Sugar imports shot up exponentially in the 11 months through May upon expectations of a lenient government policy on refined sugar exports and the zero-duty status granted to raw sugar imports.
Imports rose 87 percent to 15.77 lakh tonnes in July-May from the same period a year earlier, according to Bangladesh Bank that compiles data on letters of credit settlement.
Golam Mostafa, chairman of Deshbandhu Sugar, however, suggests that the total volume of sugar imports could be even higher than the LC data imply as payments are typically deferred by six months.
Mostafa attributes the spike in imports to the processing capacity of refineries, which were expanded in anticipation of relaxation of government restrictions on refined sugar exports.
While ASM Mohiuddin Monem, secretary general of Bangladesh Sugar Refiners Association, attributes the surge in imports to the zero-duty import facility bestowed upon sugar — both raw and refined — imports.
“All parties reaped advantage of the policy and imported sugar as much as possible,” said Monem, also the deputy managing director of Abdul Monem Group which runs AM Sugar Refinery Ltd.
For instance, the state-run Bangladesh Sugar Food Industries Corporation and Trading Corporation of Bangladesh imported more than 150,000 tonnes of refined sugar in fiscal 2011-12.
Mostafa expects the sugar imports to hit the 17-18 lakh tonne-mark for the 2012 calendar year, a significant rise from the 14.79 lakh tonnes recorded for 2011.
Expectations of higher prices during Ramadan induced a disproportionate amount of imports and created a glut, said Abul Hashem, secretary of a merchants association based in Moulvibazar, a major wholesale destination.
“Retailers are now competing against each other to get rid of the mountains of sugar they are sitting on,” said Hashem, who had previously served as a vice-president at the Bangladesh Sugar Merchants Association.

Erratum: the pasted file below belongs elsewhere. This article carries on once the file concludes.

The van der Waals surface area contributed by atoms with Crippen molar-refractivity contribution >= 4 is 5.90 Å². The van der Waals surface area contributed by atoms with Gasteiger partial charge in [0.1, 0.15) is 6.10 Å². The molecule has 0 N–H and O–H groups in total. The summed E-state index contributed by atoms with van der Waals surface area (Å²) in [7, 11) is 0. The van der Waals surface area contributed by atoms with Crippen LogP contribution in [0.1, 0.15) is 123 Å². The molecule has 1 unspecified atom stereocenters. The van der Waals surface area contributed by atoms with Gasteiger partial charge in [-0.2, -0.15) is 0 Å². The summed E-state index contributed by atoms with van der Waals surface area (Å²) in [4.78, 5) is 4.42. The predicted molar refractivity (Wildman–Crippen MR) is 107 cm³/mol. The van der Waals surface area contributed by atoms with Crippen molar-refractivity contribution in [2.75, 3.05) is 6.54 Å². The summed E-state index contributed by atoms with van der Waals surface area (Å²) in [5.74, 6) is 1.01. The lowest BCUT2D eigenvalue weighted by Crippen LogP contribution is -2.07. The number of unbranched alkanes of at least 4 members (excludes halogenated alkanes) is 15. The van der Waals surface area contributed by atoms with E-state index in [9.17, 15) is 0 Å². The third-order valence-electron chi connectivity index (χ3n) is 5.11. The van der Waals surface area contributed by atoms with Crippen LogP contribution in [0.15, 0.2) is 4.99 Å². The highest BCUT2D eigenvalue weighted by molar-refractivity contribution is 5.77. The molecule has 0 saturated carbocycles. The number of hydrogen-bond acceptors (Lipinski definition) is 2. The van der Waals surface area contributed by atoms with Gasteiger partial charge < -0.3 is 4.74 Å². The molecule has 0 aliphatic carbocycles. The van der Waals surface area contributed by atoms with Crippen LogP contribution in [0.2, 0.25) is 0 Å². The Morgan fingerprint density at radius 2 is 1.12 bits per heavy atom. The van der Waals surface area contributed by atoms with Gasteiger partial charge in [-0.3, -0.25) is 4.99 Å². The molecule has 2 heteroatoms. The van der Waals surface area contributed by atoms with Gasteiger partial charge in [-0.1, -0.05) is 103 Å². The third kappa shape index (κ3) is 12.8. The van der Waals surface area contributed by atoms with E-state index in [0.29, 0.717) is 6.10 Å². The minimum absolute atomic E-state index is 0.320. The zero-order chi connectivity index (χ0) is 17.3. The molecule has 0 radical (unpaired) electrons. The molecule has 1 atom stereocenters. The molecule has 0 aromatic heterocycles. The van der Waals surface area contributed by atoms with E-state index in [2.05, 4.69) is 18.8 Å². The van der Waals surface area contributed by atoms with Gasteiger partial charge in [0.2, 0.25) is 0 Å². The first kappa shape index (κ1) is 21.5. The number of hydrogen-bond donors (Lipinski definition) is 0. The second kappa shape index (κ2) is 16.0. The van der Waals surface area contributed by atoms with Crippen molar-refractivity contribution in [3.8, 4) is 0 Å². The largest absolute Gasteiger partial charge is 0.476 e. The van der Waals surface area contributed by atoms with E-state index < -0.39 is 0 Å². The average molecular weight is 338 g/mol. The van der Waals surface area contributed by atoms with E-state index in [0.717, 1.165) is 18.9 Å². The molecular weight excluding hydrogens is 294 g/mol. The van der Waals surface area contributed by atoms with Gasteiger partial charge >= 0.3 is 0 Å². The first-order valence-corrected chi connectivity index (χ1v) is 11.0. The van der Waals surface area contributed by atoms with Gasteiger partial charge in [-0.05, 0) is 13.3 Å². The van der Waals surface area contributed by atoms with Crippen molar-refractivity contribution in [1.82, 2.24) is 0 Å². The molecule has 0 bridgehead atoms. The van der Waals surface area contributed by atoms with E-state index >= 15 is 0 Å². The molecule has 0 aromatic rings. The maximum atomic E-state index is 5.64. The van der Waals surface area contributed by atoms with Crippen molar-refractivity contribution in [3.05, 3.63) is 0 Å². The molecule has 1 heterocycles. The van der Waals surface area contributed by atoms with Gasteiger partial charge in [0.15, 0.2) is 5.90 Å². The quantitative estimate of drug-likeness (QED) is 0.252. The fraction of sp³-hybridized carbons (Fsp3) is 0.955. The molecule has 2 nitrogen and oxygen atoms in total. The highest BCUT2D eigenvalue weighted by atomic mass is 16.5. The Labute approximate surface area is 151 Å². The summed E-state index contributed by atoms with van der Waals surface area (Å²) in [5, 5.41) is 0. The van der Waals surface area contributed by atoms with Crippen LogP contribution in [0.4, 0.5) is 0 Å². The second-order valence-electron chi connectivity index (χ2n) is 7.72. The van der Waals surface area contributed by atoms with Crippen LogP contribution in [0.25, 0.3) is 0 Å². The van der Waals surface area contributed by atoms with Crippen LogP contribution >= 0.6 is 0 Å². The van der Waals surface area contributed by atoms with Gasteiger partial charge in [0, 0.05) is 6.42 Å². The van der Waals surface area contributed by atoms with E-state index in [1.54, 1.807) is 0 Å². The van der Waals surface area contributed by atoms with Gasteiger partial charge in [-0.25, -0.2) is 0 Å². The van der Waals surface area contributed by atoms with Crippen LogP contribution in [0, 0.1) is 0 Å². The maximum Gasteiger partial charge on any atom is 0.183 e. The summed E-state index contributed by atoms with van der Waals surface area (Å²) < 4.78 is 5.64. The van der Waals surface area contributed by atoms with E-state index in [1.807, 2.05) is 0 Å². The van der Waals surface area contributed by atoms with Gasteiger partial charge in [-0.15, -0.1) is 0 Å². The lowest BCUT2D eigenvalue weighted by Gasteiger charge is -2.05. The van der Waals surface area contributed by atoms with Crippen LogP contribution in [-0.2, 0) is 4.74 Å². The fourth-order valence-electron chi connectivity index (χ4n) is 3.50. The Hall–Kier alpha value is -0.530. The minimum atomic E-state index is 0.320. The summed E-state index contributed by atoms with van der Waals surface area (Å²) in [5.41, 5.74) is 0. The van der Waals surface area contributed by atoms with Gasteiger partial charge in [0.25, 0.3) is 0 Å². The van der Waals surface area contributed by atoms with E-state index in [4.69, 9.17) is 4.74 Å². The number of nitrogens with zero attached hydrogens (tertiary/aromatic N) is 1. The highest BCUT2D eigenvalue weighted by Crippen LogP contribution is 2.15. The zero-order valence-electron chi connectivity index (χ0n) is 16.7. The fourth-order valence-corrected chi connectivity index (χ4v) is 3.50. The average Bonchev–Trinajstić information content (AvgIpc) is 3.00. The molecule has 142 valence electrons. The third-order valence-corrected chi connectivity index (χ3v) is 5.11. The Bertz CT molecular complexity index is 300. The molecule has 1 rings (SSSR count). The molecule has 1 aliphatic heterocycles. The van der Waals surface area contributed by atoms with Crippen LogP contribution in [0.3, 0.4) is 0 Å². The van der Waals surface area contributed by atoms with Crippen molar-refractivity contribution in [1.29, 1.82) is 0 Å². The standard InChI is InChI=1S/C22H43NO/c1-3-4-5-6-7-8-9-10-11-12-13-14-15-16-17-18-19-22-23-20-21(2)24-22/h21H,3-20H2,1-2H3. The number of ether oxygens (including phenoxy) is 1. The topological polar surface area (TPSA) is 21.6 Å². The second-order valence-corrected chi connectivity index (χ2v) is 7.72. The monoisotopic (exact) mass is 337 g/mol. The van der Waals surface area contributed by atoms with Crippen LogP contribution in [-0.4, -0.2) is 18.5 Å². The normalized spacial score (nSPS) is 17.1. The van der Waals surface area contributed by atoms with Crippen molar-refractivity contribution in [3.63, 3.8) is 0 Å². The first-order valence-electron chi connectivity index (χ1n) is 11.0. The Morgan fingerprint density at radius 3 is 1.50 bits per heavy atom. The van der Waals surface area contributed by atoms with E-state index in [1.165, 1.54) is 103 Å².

“As was bound to happen, the price of sugar dropped in recent months,” Hashem said.
Monem, too, said supply exceeded demand to push down the prices and squeeze out the profits.
“We sold sugar below our costing price during Ramadan because of the drop in price thanks to the excess imports. We have incurred massive losses,” Monem said.
Sugar prices recorded by the Department of Agricultural Marketing in markets in Dhaka yesterday were Tk 53-55 a kg, a fall by almost 2 percent from the Tk 54-56 a kg registered a month ago.
And in comparison to last year’s price of Tk 65-70 per kg, yesterday’s figures are roughly 20 percent less.
“We have higher than necessary processing capacity for the local market. The government should now allow exports of refined sugar,” Mostafa said.
Local mills’ have a processing capacity of 35 lakh tonnes, when the local demand is 15 lakh tonnes a year.
Taking into account BSRA’s estimate that the domestic consumption of sugar grows by 7.5 percent a year, the processing capacity even then seems excessive.
Earlier, private refiners had urged the government to waive the restrictions on sugar exports imposed in March 2010 to increase the supply of sugar to the domestic market and arrest price spirals.